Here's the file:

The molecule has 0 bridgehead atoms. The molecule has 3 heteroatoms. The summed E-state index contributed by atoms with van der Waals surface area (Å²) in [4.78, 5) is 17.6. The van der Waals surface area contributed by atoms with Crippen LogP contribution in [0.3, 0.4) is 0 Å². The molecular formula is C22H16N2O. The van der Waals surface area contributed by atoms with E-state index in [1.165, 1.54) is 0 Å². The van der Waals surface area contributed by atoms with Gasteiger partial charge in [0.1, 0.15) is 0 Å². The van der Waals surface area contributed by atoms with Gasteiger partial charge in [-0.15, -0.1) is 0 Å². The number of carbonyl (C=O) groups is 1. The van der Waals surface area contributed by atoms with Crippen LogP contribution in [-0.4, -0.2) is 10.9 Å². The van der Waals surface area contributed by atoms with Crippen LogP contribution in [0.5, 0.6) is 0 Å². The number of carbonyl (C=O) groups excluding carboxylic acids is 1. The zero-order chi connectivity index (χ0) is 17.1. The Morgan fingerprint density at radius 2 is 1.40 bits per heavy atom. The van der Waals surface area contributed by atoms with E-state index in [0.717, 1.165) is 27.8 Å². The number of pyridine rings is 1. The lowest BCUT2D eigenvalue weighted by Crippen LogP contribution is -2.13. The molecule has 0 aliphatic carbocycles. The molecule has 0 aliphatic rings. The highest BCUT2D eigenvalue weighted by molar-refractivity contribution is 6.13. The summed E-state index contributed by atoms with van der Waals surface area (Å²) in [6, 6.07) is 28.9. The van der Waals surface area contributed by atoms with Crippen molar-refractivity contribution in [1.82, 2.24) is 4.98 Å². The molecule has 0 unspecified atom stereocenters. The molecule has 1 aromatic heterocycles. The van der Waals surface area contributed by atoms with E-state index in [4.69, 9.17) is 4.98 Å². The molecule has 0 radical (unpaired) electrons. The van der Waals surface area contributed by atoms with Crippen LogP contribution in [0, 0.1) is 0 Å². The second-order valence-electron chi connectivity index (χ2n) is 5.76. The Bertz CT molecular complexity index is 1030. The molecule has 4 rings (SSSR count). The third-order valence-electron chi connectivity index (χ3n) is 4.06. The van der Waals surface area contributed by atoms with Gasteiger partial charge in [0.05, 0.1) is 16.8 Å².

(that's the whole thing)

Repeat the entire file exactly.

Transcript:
The molecule has 0 bridgehead atoms. The molecule has 3 heteroatoms. The summed E-state index contributed by atoms with van der Waals surface area (Å²) in [4.78, 5) is 17.6. The van der Waals surface area contributed by atoms with Crippen LogP contribution in [0.3, 0.4) is 0 Å². The molecular formula is C22H16N2O. The van der Waals surface area contributed by atoms with E-state index in [1.165, 1.54) is 0 Å². The van der Waals surface area contributed by atoms with Gasteiger partial charge in [0.1, 0.15) is 0 Å². The van der Waals surface area contributed by atoms with Gasteiger partial charge in [-0.15, -0.1) is 0 Å². The number of carbonyl (C=O) groups is 1. The van der Waals surface area contributed by atoms with Crippen LogP contribution in [-0.4, -0.2) is 10.9 Å². The van der Waals surface area contributed by atoms with Crippen LogP contribution in [0.5, 0.6) is 0 Å². The number of carbonyl (C=O) groups excluding carboxylic acids is 1. The zero-order chi connectivity index (χ0) is 17.1. The Morgan fingerprint density at radius 2 is 1.40 bits per heavy atom. The van der Waals surface area contributed by atoms with E-state index in [0.717, 1.165) is 27.8 Å². The number of pyridine rings is 1. The lowest BCUT2D eigenvalue weighted by Crippen LogP contribution is -2.13. The molecule has 0 aliphatic carbocycles. The molecule has 0 aliphatic rings. The highest BCUT2D eigenvalue weighted by molar-refractivity contribution is 6.13. The summed E-state index contributed by atoms with van der Waals surface area (Å²) in [6, 6.07) is 28.9. The van der Waals surface area contributed by atoms with Crippen molar-refractivity contribution in [1.82, 2.24) is 4.98 Å². The molecule has 0 unspecified atom stereocenters. The molecule has 1 aromatic heterocycles. The van der Waals surface area contributed by atoms with E-state index in [4.69, 9.17) is 4.98 Å². The molecule has 0 radical (unpaired) electrons. The van der Waals surface area contributed by atoms with Crippen LogP contribution in [0, 0.1) is 0 Å². The second-order valence-electron chi connectivity index (χ2n) is 5.76. The Bertz CT molecular complexity index is 1030. The molecule has 4 rings (SSSR count). The third-order valence-electron chi connectivity index (χ3n) is 4.06. The van der Waals surface area contributed by atoms with Gasteiger partial charge in [0.05, 0.1) is 16.8 Å².